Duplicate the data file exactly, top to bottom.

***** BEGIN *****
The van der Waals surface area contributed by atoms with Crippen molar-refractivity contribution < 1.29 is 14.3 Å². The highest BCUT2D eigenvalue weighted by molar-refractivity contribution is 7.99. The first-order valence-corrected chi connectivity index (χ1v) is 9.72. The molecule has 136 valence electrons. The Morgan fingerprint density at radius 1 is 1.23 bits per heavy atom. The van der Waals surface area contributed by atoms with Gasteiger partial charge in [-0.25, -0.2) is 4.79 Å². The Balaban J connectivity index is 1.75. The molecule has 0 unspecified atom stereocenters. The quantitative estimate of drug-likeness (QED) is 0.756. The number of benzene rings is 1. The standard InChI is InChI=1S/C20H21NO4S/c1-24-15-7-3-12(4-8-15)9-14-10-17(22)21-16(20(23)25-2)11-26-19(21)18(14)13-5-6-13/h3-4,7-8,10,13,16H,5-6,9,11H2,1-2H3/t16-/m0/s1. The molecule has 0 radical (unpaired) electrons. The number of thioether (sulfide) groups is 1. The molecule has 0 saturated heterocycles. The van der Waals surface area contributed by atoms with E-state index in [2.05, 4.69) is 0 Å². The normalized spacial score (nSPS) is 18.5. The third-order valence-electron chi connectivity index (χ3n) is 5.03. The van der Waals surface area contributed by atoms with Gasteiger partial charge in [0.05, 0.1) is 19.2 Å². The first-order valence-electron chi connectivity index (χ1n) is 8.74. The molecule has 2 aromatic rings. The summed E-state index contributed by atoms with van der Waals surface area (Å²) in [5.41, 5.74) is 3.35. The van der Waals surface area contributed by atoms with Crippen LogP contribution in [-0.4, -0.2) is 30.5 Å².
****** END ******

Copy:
The van der Waals surface area contributed by atoms with Crippen molar-refractivity contribution < 1.29 is 14.3 Å². The highest BCUT2D eigenvalue weighted by molar-refractivity contribution is 7.99. The first-order valence-corrected chi connectivity index (χ1v) is 9.72. The molecule has 136 valence electrons. The Morgan fingerprint density at radius 1 is 1.23 bits per heavy atom. The van der Waals surface area contributed by atoms with Gasteiger partial charge in [-0.25, -0.2) is 4.79 Å². The Balaban J connectivity index is 1.75. The molecule has 0 unspecified atom stereocenters. The quantitative estimate of drug-likeness (QED) is 0.756. The number of benzene rings is 1. The standard InChI is InChI=1S/C20H21NO4S/c1-24-15-7-3-12(4-8-15)9-14-10-17(22)21-16(20(23)25-2)11-26-19(21)18(14)13-5-6-13/h3-4,7-8,10,13,16H,5-6,9,11H2,1-2H3/t16-/m0/s1. The molecule has 0 radical (unpaired) electrons. The number of thioether (sulfide) groups is 1. The molecule has 0 saturated heterocycles. The van der Waals surface area contributed by atoms with E-state index in [2.05, 4.69) is 0 Å². The normalized spacial score (nSPS) is 18.5. The third-order valence-electron chi connectivity index (χ3n) is 5.03. The van der Waals surface area contributed by atoms with Gasteiger partial charge in [0.05, 0.1) is 19.2 Å². The first-order valence-electron chi connectivity index (χ1n) is 8.74. The molecule has 2 aromatic rings. The summed E-state index contributed by atoms with van der Waals surface area (Å²) in [5.41, 5.74) is 3.35. The van der Waals surface area contributed by atoms with Crippen LogP contribution in [-0.4, -0.2) is 30.5 Å².